|06-19-2011, 12:12 AM||#1|
Joined: Jul 2010
Location: Seattle suburbia
Bringing a new bike home...
I've only been riding as an adult for about a year, but I've already purchased three motorcycles (plus one for my son). This is the story of how I bought my latest bike, and how I brought it home.
After test-riding various Harley Sportster-based bikes, plus a few Yamahas, Kawasakis and Suzukis, I decided what I didn’t want: anything super-high performance, anything that made me lean forward, anything that made it easy to lift the front wheel off the ground with some injudicious use of the throttle and/or clutch, anything with a high saddle height, anything that made its horsepower well up in the RPM range. That pretty much ruled out most of the sport bikes, and a lot of the ‘adventure’ bikes like the V-Strom, the KLR650, and the big Beemers. I found that I liked everything about the Harleys except for the fact they were Harleys: a fine motorcycle but I definitely do not fit the demographic of the typical Harley rider. That was when I stumbled across an article about Honda’s DN-01, a concept bike that was Honda’s modern interpretation of a sports/cruiser combination that had been brought into production. Honda calls it a ‘crossover.’
The DN-01 is a different beast. Unlike sport bikes it has a fairly long wheelbase (62” versus the mid-50” range), is heavy (595 lbs versus mid-400 lb range), and has a low saddle (28” versus 31” or thereabouts for most street bikes). It also has a 680cc V-twin engine, a great design for a cruiser that pulls well at low revs, unlike the typical high-revving inline-4 crotch rocket engines. Perhaps the biggest difference: there’s no clutch. The DN-01 uses Honda’s HFT (Human-Friendly Transmission) hydraulic automatic transmission that is much more like a car’s transmission than the typical CVT found in motor scooters. However like a CVT the gear ranges are infinite. The combination of electronics and mechanical wizardry in the HFT allows for 100% lockup for maximum efficiency yet the transmission ratios can be continually adjusted to provide the best combination of engine RPM for a given speed and power demand. The result is an incredibly smooth riding experience… just twist it and go.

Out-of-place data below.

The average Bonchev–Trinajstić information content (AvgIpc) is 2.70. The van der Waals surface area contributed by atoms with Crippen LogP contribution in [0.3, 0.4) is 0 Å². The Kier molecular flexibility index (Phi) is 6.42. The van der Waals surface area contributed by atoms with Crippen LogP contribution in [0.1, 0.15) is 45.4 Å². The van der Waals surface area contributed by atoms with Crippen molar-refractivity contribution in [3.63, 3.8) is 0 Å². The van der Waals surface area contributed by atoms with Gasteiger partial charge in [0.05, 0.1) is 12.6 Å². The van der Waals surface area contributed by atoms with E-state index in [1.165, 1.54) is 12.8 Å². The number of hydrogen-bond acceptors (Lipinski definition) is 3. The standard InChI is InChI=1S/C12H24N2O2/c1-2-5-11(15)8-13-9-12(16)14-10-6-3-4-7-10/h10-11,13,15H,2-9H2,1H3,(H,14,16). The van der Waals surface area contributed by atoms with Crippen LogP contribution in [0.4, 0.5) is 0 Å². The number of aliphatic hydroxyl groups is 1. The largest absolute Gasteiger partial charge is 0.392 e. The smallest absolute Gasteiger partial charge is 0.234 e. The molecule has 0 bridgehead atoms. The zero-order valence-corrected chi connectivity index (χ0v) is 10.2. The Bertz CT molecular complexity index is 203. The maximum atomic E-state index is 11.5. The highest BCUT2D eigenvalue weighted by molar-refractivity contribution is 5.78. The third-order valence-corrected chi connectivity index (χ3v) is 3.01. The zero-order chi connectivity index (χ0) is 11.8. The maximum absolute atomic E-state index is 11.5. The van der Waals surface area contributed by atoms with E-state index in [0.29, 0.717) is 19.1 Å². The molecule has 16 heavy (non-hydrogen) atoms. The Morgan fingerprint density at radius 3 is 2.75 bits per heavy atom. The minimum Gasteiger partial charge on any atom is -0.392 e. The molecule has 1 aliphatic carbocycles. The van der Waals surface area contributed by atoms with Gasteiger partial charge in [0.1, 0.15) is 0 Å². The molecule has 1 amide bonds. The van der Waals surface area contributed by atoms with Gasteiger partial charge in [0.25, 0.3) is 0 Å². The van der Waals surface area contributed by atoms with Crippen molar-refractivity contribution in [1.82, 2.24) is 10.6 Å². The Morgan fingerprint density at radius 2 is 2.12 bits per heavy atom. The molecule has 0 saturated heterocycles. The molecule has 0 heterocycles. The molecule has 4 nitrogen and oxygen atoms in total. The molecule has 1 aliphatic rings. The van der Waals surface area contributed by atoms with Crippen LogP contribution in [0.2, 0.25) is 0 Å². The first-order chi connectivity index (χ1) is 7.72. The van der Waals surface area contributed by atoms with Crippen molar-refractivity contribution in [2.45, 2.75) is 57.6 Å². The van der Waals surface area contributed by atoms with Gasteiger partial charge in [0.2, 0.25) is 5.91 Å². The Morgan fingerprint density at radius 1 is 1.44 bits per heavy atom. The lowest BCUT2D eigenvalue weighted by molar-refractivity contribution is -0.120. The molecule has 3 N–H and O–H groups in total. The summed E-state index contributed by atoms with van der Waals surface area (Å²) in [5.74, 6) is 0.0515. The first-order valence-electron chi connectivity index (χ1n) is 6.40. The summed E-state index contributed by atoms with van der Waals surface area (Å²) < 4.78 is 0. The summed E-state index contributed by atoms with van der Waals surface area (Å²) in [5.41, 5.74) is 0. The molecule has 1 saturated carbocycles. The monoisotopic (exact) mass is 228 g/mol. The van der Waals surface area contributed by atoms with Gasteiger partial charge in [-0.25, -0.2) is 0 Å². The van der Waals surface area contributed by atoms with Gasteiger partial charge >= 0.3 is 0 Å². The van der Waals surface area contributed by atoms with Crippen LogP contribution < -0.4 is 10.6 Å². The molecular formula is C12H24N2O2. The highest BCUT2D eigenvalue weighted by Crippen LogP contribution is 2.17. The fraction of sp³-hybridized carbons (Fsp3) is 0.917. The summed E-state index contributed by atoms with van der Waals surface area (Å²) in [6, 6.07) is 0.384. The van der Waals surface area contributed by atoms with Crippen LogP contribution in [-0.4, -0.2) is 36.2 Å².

I test-rode a DN-01 down in Oregon a month ago while on business, and decided to buy it after the dealer made me an offer I couldn’t refuse (about half the original MSRP). The DN-01 has sold well in Europe, but not so well here in the US, probably due to the fact that it was introduced during the middle of our Great Recession and at a fairly high factory MSRP. At any rate, the few that are left at dealerships are often priced very aggressively. A week ago I returned to Oregon on business, planning ahead by arranging a one-way car rental and bringing only soft luggage and a Giant Loop Coyote bag to cart everything home in.
While I was at the dealership I also picked up a new Shoei Hornet dual-sport helmet, as I knew my offroad helmet and goggles would be insufficient to multi-hour interstate trips. The Hornet is touted as a true dual-sport helmet, as it can be used on the street with a clear shield, or the shield can be easily removed and the rider can used goggles. However, the one drawback of the Hornet is that you must remove the visor before riding at high speeds, otherwise the wind resistance is so great that your head is pulled back. Don’t ask me how I know this! At any rate, I returned to the dealership before heading off to Seattle, removed the visor and stowed it in my computer backpack, bought a new Joe Rocket Ballistic 7.0 jacket as well to augment my inexpensive nylon mesh jacket, and after cramming the old jacket into the coyote bag, lashing the bag to the back of the DN-01, and then lashing my backpack on top of it, hit the road. Of course, by then it was almost 8 pm. No way to get home before dark, so I figured I’d head north and stop for the night when the twilight faded.